The idea of functional medicine was first formulated in the 1950s as a type of alternative medicine. At first of only marginal significance, it has since gained traction among some healthcare providers who see it as a way of addressing issues left largely in the mainstream’s shadows.
What It Is
The Institute for Functional Medicine defines it in the following way: an individualized, patient-centered, science-based approach that empowers patients and practitioners to work together to address the underlying causes of disease and promote optimal wellness.
Functional medicine practitioners argue that conventional medicine focuses on the symptoms of an illness, rather than getting at the root cause, which is what functional medicine is designed to do.
Functional medicine looks at the patient in a holistic way, considering an array of biological, lifestyle, and environmental factors, especially with patients who suffer from chronic conditions. Advocates of functional medicine maintain that this approach enables providers to get a more comprehensive picture of the disease, get at its real cause, and treat the patient in a more personal manner.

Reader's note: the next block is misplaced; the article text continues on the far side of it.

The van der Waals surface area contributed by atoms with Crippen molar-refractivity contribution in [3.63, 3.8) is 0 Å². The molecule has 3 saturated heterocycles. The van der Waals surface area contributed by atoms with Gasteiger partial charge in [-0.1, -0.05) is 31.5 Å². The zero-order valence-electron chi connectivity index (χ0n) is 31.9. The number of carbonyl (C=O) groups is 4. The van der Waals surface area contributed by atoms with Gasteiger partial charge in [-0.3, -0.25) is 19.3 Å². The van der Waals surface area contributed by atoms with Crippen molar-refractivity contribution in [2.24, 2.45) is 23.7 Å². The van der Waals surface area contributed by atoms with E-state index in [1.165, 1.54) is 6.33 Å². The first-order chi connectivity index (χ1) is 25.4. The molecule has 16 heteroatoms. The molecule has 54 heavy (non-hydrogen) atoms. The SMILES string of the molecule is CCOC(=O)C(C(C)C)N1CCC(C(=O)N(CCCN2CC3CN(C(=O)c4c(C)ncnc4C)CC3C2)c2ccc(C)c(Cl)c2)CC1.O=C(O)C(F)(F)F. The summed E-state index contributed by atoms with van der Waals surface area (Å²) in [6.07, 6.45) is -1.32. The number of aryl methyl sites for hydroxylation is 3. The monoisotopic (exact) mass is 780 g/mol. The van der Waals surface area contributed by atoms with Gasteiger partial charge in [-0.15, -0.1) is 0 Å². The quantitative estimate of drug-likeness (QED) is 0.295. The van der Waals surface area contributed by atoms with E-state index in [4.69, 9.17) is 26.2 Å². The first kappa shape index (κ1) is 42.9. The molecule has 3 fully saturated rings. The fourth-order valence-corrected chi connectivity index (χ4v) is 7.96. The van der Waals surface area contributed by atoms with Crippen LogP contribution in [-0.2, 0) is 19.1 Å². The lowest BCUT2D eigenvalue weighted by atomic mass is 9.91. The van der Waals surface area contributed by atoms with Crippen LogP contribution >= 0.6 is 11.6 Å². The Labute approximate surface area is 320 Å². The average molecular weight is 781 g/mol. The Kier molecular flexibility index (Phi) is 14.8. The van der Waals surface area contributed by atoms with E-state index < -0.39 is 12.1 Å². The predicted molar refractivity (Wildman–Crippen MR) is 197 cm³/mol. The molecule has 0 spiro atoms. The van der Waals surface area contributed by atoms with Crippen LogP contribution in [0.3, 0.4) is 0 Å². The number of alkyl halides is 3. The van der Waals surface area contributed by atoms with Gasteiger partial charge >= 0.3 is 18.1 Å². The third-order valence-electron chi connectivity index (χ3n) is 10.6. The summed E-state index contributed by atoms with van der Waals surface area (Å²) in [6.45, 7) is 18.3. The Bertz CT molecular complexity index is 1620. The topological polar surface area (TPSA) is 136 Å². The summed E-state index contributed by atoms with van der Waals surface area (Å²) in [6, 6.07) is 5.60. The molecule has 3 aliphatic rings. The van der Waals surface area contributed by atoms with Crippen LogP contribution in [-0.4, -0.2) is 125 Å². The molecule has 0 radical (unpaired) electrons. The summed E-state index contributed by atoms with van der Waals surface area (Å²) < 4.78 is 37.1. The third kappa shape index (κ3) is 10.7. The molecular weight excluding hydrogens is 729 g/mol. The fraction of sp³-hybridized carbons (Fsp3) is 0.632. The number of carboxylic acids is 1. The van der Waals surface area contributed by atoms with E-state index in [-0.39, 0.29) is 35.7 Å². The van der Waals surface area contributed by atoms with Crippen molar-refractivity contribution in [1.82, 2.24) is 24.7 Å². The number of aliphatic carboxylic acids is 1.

Practitioners of functional medicine argue that conventional medicine simply looks to match a drug with a disease. This approach works well with acute conditions, they say, but falls short when it comes to treating chronic conditions. Rather than just looking for a suitable medication, functional medicine begins from a different starting point – asking why the patient has this particular problem to start with. According to its practitioners, functional medicine asks why there has been a loss of function and tries to find the root cause of such a loss that has led to a particular set of symptoms.
Functional medicine uses various methods to treat a patient, therapy that may include traditional medications, supplements, exercise, nutritional regimens, detoxification, and stress management techniques.
Functional medicine advocates claim more pharmacists are adopting this alternative practice because of its advantages over conventional approaches. Using a functional medicine approach also allows pharmacists to expand their role in treating patients by offering counseling. Pharmacists can talk to patients about their medication adherence, if they are following the recommended lifestyle changes, and how they are responding to the treatment.
However, not all healthcare providers approve of functional medicine as a viable alternative, calling its methods unproven. Some physicians have branded it as pseudoscience, arguing that its core tenets are too vague to be of any real value. The American Academy of Family Physicians does not offer course credit for functional medicine classes.
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